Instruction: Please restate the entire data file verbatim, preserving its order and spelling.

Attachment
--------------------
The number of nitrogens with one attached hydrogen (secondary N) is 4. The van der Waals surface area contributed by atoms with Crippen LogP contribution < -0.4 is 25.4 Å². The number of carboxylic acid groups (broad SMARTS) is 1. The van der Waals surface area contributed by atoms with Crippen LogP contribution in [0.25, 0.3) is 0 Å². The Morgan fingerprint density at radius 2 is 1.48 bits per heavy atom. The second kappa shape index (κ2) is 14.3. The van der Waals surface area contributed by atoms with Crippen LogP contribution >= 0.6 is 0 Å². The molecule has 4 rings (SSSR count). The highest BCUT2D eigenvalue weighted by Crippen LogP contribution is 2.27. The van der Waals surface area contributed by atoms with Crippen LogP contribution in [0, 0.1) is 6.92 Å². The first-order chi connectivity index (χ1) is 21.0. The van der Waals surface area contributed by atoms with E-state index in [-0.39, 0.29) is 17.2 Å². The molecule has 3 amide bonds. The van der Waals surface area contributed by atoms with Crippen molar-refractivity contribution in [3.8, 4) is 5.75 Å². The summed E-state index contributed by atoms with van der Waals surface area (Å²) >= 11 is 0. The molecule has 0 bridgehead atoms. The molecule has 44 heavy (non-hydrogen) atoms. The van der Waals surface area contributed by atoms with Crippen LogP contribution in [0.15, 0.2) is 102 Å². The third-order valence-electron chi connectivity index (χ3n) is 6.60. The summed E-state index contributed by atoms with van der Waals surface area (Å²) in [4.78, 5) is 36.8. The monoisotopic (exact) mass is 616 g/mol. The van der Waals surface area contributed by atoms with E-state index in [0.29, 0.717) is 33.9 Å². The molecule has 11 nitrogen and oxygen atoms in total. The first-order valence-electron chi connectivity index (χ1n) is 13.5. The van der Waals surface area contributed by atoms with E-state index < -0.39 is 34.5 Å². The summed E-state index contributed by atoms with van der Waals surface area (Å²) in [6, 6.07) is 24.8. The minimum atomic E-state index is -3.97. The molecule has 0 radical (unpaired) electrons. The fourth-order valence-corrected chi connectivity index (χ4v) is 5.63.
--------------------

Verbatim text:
The number of nitrogens with one attached hydrogen (secondary N) is 4. The van der Waals surface area contributed by atoms with Crippen LogP contribution < -0.4 is 25.4 Å². The number of carboxylic acid groups (broad SMARTS) is 1. The van der Waals surface area contributed by atoms with Crippen LogP contribution in [0.25, 0.3) is 0 Å². The Morgan fingerprint density at radius 2 is 1.48 bits per heavy atom. The second kappa shape index (κ2) is 14.3. The van der Waals surface area contributed by atoms with Crippen LogP contribution >= 0.6 is 0 Å². The molecule has 4 rings (SSSR count). The highest BCUT2D eigenvalue weighted by Crippen LogP contribution is 2.27. The van der Waals surface area contributed by atoms with Crippen LogP contribution in [0, 0.1) is 6.92 Å². The first-order chi connectivity index (χ1) is 21.0. The van der Waals surface area contributed by atoms with E-state index in [-0.39, 0.29) is 17.2 Å². The molecule has 3 amide bonds. The van der Waals surface area contributed by atoms with Crippen molar-refractivity contribution in [3.8, 4) is 5.75 Å². The summed E-state index contributed by atoms with van der Waals surface area (Å²) >= 11 is 0. The molecule has 0 bridgehead atoms. The molecule has 44 heavy (non-hydrogen) atoms. The van der Waals surface area contributed by atoms with Crippen LogP contribution in [0.15, 0.2) is 102 Å². The third-order valence-electron chi connectivity index (χ3n) is 6.60. The summed E-state index contributed by atoms with van der Waals surface area (Å²) in [4.78, 5) is 36.8. The monoisotopic (exact) mass is 616 g/mol. The van der Waals surface area contributed by atoms with E-state index in [0.29, 0.717) is 33.9 Å². The molecule has 11 nitrogen and oxygen atoms in total. The first-order valence-electron chi connectivity index (χ1n) is 13.5. The van der Waals surface area contributed by atoms with E-state index < -0.39 is 34.5 Å². The summed E-state index contributed by atoms with van der Waals surface area (Å²) in [6, 6.07) is 24.8. The minimum atomic E-state index is -3.97. The molecule has 0 radical (unpaired) electrons. The fourth-order valence-corrected chi connectivity index (χ4v) is 5.63.